One of my faults is that I never throw anything remotely useful away!
The result is that I have a lot of left-overs from previous projects, neatly filed, just in case I need them again.
Some things I do use quite quickly and some remain in their drawer for years.
I think it is at least 35 years since I built a car port in front of the garage alongside my UK home. So these fixings are at least thirty five years old.
These Corrubit fixings come in packs of 50 and these were what was left over from the car port. They have been in the drawer ever since. There are now not many left.
The unknown quantity is how they will stand up to the Mediterranean sun. They are sold as being UV safe, but here we have very strong UV for most of the year.
The the plastic was still pliable and I was able to fix the roofing panels and slot the caps over the screws without any geat difficulty.
The result is a covered walkway, at first floor level, between my buildings.
It should be remembered that these are 130+ year old, traditionally constructed buildings. They were built at a time when the humans lived upstairs and the animals lived in the downstairs Konoba, so it is quite normal to have an elevated walkway to move between buildings.
At least I now have some weatherproofing. I almost can’t wait for the next storm, to see if I need to make any more adjustments anywhere…
With more than 40 different fruit trees, of various sizes, from waiting to be planted to fully mature, pruning and maintenance is an all year round task.
Some are pruned in winter for the first couple of years, then in summer. Others like apples and pears are always winter pruned.
Then I have columnar trees which require a special pruning regime to keep their shape and also citrus.
I have finished pruning the apples and pears this week, but I couldn’t remember exactly when I should be doing the apricots, peaches and plums.
So over coffee one morning, I started to write down what I know. I should say that it didn’t take long.
Then I developed this into a list of all the various fruit types, and what I should do to which and when.
There are things like where fruit is carried to be considered. Apricot trees flower on 1 year old wood. Apples and pears can either flower on two or three year old tips or spurs.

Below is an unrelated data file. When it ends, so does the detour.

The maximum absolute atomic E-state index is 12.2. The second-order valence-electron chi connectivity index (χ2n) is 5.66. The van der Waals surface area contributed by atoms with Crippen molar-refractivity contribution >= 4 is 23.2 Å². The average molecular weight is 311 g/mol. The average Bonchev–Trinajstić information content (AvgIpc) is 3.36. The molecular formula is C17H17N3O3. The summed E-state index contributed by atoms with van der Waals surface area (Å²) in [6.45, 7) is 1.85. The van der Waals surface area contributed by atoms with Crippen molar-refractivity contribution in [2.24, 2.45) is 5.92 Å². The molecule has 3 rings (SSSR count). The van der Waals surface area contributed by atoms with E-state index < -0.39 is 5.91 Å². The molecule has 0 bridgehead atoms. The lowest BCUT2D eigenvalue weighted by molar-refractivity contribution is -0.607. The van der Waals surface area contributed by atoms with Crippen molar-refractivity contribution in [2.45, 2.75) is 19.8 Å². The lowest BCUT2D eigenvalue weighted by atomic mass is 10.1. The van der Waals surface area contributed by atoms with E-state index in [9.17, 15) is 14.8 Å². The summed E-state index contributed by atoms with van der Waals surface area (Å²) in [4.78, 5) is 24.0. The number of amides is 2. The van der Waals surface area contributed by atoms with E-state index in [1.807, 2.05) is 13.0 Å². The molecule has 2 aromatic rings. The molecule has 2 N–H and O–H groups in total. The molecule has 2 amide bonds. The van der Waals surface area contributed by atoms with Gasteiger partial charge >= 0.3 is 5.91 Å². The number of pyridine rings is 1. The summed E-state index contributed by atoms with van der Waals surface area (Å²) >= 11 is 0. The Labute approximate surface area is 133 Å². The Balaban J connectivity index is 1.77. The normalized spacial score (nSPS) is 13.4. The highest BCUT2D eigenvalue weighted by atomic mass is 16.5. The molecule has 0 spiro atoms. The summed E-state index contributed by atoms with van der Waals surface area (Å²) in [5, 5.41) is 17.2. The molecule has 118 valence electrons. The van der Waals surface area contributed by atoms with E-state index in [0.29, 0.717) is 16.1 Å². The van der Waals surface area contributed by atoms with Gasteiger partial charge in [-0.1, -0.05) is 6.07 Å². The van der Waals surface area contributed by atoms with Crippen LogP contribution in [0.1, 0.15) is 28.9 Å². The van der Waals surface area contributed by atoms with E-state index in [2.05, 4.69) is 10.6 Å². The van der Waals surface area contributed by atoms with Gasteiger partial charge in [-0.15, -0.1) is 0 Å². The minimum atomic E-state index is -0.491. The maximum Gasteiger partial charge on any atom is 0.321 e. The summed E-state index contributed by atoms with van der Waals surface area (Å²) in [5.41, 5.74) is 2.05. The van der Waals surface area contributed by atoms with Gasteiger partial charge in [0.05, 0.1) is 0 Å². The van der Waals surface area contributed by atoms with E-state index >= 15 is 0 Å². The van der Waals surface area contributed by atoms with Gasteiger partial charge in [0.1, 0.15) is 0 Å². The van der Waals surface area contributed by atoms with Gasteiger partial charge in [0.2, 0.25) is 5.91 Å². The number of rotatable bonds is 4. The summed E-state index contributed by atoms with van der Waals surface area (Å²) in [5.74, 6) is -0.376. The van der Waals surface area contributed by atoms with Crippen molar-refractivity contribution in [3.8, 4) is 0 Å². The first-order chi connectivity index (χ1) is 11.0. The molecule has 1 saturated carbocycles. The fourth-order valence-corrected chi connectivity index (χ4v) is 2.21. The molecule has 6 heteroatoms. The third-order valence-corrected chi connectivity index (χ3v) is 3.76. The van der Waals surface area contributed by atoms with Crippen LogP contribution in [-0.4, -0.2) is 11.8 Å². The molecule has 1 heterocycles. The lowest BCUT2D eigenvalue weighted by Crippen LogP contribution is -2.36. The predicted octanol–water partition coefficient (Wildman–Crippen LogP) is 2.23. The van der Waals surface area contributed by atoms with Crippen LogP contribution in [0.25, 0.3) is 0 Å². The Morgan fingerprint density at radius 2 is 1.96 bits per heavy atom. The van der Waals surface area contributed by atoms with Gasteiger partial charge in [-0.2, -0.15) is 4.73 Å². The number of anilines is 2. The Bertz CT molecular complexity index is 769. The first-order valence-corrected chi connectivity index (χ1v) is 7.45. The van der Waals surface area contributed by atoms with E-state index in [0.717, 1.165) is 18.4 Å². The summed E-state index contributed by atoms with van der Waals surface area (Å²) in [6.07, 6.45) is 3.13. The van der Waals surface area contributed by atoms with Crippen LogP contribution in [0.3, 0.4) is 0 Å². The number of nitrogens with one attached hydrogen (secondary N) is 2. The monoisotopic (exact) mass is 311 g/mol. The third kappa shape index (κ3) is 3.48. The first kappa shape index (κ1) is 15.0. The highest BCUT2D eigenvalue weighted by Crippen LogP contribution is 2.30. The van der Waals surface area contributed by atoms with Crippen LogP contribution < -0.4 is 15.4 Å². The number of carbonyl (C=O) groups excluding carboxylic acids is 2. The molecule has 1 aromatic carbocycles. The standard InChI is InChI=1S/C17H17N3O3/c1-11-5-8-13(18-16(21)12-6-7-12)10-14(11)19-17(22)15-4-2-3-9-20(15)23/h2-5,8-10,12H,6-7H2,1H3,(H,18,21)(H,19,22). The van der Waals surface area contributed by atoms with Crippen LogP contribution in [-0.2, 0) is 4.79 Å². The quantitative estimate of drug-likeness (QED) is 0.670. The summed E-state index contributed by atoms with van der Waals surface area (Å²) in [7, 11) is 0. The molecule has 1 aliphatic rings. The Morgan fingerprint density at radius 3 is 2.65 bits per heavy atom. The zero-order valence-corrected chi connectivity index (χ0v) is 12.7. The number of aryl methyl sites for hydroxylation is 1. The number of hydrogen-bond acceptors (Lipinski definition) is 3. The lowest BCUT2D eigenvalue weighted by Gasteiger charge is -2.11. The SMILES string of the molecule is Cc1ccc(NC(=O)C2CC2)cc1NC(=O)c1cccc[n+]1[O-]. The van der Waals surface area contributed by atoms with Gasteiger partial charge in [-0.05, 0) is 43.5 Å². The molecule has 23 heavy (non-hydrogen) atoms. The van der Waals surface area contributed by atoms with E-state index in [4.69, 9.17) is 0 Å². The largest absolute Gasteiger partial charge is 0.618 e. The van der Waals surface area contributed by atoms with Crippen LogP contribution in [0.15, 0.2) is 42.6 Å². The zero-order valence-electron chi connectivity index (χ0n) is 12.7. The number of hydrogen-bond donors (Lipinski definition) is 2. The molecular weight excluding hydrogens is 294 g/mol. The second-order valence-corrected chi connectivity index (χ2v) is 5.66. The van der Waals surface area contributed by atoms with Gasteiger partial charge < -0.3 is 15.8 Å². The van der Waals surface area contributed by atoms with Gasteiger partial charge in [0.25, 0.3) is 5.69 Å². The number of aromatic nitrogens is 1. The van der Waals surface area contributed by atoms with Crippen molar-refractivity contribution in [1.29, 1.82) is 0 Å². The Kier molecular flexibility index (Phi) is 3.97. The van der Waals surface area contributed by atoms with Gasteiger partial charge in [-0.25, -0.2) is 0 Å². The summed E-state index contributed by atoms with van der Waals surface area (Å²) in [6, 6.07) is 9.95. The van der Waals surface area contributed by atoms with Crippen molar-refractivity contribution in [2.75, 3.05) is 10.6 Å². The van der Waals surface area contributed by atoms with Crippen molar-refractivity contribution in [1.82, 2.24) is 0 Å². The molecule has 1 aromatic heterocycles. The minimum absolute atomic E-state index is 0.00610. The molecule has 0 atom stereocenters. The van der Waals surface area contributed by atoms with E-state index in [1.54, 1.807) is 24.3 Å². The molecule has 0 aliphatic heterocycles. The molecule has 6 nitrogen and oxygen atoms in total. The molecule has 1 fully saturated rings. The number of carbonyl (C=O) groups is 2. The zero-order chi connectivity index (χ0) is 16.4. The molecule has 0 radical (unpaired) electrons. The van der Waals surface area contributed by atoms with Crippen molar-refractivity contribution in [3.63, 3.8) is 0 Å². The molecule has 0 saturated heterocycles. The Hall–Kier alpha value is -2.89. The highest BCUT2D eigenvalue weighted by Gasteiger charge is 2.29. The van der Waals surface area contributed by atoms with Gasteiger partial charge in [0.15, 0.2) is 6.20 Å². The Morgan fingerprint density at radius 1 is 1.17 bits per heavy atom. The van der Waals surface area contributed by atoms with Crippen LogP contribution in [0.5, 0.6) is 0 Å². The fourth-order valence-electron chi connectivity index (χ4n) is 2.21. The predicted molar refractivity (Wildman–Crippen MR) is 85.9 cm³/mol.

Then there are varieties of apple called “partial-tip bearers” just to confuse things further.
Tip-bearers produce very few spurs. Fruit buds are found at the tips of long shoots produced the previous year.
Several of my apple cultivars are partial tip-bearers, producing fruit on the tips of the previous year’s shoots and also on just a few spurs.
Spur-bearers produce fruit buds on two-year-old wood, as spurs (short, branched shoots) on the older wood.
I did find this week a super photographic guide to the different stages of fruit and leaf bud development in common fruit trees. You need to be able to recognise the different kinds of bud, so you don’t prune away your fruit.
I have a good plan of all my fruit tree types and varieties. What I added last year was annotation about whether they are tip or spur fruiting.
There is what is known as the 1-2-3 method of renewal pruning. This has been pioneered in Australia and it is easy to understand and follow.
This is the pruning regime that I follow.
1-year-old laterals are called pencils. These laterals are 300 to 400 millimetres long and a little thinner than a pencil.
The buds at the tips are often fruit buds. These are never shortened. If there are too many, I space them out and keep the ones that are horizontal and as thick as a pencil.
The 2 refers to fruiting wood that is now 2 years old.
This 2-year-old wood may have had one or more fruits at the tip last year and has now spurred up.
The fruit bud at the tip has also grown one or two bourse shoots. About one-third of the renewal wood on the tree should be 2 years old.
The 3 refers to 3-year-old wood that was cropped when 2 years old and sometimes at 1 year old. I rejuvenate the 3-year-old wood by cutting it back hard.
This way the tree will generate new laterals, and the cycle starts again. You may leave some good young fruiting spurs on this 3-year-old wood, but you must cut back hard to get new laterals.
A bit galling
In the Top Orchard I have a Skinsiki Asian Pear, Pyrus pyrifolia. I have to walk past it every day.
I noticed last month, when the leaves had fallen and the branches were bare, that there were three swellings on different branches.
Asian Pears are lovely fruit but grow very slowly. This particular tree is three years old, but is yet to fruit.
I cut out the Galls. They are often equated to a cancerous growth, which causes disfigurement of the tree and if left unchecked, will eventually kill it.
The Asian Pear is a cross between a variety of Apple and a Pear. They are not known for suffering from diseases, so this has me mystified.
I cut open one of the Galls and in cross section you can see the dense green abnormal growth, like a tumour.
Using a high power magnifier, I was hoping to identify a larvae inside, but I couldn’t see anything.
Every Friday afternoon I always listen to the BBC Gardeners Question Time (GQT) programme. There is always something of interest and the experts opine on gardener’s problems.
I would rather like to know what might be causing this Gall and how to prevent it reoccuring, so I have emailed a question with the photographs.
It may be a few weeks before I get an answer, but I’d really like to know how to prevent a reoccurrence. NCG